kle-MA-tis ( or KLEM-a-tis) ar-MAN-de-i
Native to (or naturalized in) Oregon:
- Broadleaf evergreen vine, fast growing to 20 ft (6 m). Leaves opposite, pinnate compound, 3 leaflets, leathery, glossy dark green, 7.5-15 cm long, oblong-lanceolate to ovate, pointed, droop downward, margin entire. Flowers white, 5-6.5 cm long, 4-7 sepals (the showy parts), fragrant, in large branched clusters in spring. Cultivars may have white or pinkish flowers (e.g, 'Hedersonii Rubra'). Flowers are followed by clusters of plumed seeds, considered attractive by some.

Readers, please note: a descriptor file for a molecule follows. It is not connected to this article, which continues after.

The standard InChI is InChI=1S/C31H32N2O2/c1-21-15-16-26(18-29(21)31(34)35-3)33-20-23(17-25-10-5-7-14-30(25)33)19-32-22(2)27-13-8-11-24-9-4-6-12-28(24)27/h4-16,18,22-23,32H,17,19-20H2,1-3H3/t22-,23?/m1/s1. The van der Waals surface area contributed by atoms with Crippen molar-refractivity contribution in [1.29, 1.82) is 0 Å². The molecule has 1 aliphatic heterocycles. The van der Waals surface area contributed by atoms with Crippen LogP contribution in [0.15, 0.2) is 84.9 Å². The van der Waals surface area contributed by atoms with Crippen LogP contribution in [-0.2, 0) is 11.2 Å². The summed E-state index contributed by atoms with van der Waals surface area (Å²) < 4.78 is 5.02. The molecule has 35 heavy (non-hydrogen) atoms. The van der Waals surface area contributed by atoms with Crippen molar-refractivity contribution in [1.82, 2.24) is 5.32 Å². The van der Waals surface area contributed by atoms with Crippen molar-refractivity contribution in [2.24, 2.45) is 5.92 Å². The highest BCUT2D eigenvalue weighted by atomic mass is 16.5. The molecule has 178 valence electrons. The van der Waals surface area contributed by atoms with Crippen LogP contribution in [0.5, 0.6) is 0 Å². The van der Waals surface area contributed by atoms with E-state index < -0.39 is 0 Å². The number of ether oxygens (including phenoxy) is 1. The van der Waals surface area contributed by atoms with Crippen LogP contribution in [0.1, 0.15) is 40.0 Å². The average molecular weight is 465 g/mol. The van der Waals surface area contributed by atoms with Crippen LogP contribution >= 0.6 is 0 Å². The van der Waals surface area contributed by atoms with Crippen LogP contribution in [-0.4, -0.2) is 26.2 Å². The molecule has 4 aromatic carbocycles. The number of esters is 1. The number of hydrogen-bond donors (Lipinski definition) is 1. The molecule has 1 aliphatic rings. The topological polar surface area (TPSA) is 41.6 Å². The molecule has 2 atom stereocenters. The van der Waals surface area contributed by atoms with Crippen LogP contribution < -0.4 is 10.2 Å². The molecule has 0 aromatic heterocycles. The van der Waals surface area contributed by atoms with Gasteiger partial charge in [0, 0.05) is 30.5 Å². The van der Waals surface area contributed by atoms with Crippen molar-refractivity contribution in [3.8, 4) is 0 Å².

- Sun to part shade. Clematis, in general, do best if roots are in cool soil (protected from sun) and tops in full sun. They prefer rich, loose, well-drained soil high in organic matter; a pH of 6-7.5 is recommended by some whereas others advocate an alkaline soil. Provide support. Needs pruning after flowering to avoid build up of tangled dead stems in the inner parts of the vine.
- Hardy to USDA Zone (6) 7 Native to central and western China.
- armandii: after the French missionary priest, Jean Pierre Armand David (1826-1900), who studied and collected plants and animals in China for a museum of natural history in France.
- Oregon State Univ. campus: front of Bates, over entrance.